PhD graduate will continue work in treatment of childhood disease

When Barbara Buchan stepped onto the Music Hall stage to receive her PhD last week, it was not as a parting farewell to Robert Gordon University.

Barbara BuchanThe Huntly Street resident, who graduated at 10.30am on Friday 9 December with a PhD in drug formulation, has been invited to continue her work at the university in developing an innovative treatment for a rare childhood disease.

Barbara (27) originally joined the university in 2002 when she commenced studies on the Masters of Pharmacy programme at the School of Pharmacy and Life Sciences (SPLS). Halfway through her pre-registration year in 2006, her mind became set on pursuing a career in research rather than continuing on a path into pharmacy.

The following year, Barbara’s plans came to fruition when she was offered a PhD at RGU. Over the next four years Barbara studied three alternative formulations for the treatment of Nephropathic Cystinosis.  During this time her work has been published in international journals and she has presented at national and international conferences, travelling to England, Italy and the USA. 

Cystinosis is a rare genetic disease primarily affecting children where the amino acid cystine accumulates in all body organs in the form of crystal deposits. Cystine in the eye makes patients severely sensitive to light and induces chronic eyelid spasms. As such, patients must use eye-drops on an hourly-basis to slow the accumulation of these crystal deposits.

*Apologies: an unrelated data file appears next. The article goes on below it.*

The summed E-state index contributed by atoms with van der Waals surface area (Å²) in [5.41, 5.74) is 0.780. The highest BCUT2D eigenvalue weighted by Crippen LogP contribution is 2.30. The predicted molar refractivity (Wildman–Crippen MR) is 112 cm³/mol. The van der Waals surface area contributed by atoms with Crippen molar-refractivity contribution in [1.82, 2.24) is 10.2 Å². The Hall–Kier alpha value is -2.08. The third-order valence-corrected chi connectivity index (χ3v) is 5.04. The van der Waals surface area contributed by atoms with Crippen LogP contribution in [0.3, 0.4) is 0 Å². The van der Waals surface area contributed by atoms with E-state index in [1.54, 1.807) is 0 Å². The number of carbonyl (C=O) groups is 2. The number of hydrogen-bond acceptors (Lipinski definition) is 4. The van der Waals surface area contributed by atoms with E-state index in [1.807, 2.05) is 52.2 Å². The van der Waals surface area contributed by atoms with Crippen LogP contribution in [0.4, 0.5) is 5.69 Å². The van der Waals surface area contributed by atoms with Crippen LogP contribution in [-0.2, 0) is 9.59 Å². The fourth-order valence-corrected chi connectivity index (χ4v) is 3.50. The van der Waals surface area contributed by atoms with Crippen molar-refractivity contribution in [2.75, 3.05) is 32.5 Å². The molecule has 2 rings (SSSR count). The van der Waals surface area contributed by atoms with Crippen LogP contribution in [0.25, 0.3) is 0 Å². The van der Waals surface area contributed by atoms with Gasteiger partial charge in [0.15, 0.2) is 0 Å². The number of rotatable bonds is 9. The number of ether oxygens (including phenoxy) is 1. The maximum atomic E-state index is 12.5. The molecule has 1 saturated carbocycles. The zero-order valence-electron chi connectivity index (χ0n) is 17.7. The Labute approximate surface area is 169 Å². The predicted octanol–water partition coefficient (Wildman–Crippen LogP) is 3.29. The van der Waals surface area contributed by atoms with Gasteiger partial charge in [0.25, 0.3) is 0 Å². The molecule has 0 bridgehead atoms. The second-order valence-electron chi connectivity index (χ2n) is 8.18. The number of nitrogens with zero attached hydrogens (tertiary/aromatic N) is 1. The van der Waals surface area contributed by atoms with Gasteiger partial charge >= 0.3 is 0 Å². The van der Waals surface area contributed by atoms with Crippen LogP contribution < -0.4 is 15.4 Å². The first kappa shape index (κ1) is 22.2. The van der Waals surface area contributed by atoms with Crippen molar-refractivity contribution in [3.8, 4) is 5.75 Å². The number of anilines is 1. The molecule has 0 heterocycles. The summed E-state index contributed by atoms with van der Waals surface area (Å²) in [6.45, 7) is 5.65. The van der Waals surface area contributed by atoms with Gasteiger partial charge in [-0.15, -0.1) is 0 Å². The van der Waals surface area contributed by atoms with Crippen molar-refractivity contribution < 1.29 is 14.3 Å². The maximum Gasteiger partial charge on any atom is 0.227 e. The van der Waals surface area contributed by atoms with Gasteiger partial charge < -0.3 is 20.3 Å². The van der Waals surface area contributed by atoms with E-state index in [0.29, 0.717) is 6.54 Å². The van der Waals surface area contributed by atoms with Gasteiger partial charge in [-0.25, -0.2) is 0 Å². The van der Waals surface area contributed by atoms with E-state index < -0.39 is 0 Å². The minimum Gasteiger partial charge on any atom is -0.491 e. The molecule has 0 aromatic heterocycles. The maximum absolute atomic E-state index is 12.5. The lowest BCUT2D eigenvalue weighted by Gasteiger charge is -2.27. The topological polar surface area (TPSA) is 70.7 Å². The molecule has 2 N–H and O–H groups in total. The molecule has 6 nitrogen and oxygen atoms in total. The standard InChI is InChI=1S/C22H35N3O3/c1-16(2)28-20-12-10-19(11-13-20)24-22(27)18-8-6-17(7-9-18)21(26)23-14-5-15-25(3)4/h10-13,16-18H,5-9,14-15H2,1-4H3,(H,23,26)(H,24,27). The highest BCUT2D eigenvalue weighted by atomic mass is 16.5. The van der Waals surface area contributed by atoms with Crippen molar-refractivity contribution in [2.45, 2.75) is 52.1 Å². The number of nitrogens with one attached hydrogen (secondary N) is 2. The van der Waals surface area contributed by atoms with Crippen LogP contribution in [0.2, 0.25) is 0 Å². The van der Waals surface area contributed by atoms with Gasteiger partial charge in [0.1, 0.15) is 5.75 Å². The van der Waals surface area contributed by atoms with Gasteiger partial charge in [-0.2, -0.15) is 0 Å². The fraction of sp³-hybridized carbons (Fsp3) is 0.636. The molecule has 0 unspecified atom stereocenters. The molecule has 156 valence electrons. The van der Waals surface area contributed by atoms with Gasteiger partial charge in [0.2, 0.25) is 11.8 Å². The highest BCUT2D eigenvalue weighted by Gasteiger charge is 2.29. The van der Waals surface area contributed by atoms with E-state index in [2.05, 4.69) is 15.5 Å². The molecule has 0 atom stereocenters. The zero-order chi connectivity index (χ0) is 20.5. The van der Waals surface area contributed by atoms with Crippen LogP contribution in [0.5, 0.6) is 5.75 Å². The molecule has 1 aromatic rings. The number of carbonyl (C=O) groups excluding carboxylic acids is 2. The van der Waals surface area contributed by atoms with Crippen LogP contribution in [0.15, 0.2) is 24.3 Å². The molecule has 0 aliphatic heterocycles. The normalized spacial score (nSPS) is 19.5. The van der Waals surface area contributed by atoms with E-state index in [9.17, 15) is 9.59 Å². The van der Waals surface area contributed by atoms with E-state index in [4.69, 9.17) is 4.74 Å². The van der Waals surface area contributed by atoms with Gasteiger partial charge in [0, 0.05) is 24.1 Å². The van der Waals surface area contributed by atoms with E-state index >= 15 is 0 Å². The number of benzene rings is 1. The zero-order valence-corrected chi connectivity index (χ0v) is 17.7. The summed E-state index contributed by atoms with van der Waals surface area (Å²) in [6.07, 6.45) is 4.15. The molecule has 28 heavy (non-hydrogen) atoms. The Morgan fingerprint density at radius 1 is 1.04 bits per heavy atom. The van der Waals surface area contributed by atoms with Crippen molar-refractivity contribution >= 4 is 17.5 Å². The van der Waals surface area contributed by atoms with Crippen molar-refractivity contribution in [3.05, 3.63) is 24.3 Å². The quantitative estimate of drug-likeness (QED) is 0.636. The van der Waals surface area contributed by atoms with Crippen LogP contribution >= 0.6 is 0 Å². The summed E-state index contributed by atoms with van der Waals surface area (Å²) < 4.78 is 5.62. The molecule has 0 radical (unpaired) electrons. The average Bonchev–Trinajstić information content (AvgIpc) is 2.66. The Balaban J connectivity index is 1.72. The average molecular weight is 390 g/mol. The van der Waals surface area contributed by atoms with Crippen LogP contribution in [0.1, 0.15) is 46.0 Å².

Barbara’s research has been carried out alongside a team of researchers in the university’s Institute of Health and Welfare Research and SPLS. The team are currently developing a new approach for the treatment of the eye-related complications associated with cystinosis - an eye gel that is intended to reduce pain levels and the intense dosing schedule.

The preparatory work done by Barbara and the team recently attracted a £100,000 grant from Sparks, a leading children's medical research charity based in the UK. The funding is allowing Barbara to continue her PhD work and she is now employed as a post-doctoral researcher at the university. 

“I’m delighted to be continuing my work as a full-time member of staff,” commented Barbara. “The Sparks grant has been gratefully received by my colleagues and me, and we are very much looking forward to bringing this innovative treatment to reality.”

Looking back on her time at the university so far, she concluded, “It’s been a lot of hard work but also a lot of fun. I’ve particularly enjoyed meeting lots of people from around the world with the same enthusiasm for life as myself.”

Barbara was joined at her graduation ceremony by fiancé Stuart McKenzie, mother Betty Buchan and future mother-in-law Liz McKenzie.


Andrew Youngson
Communications Officer | Faculty of Health and Social Care
Robert Gordon University
AB10 1FR
Tel: 01224 262389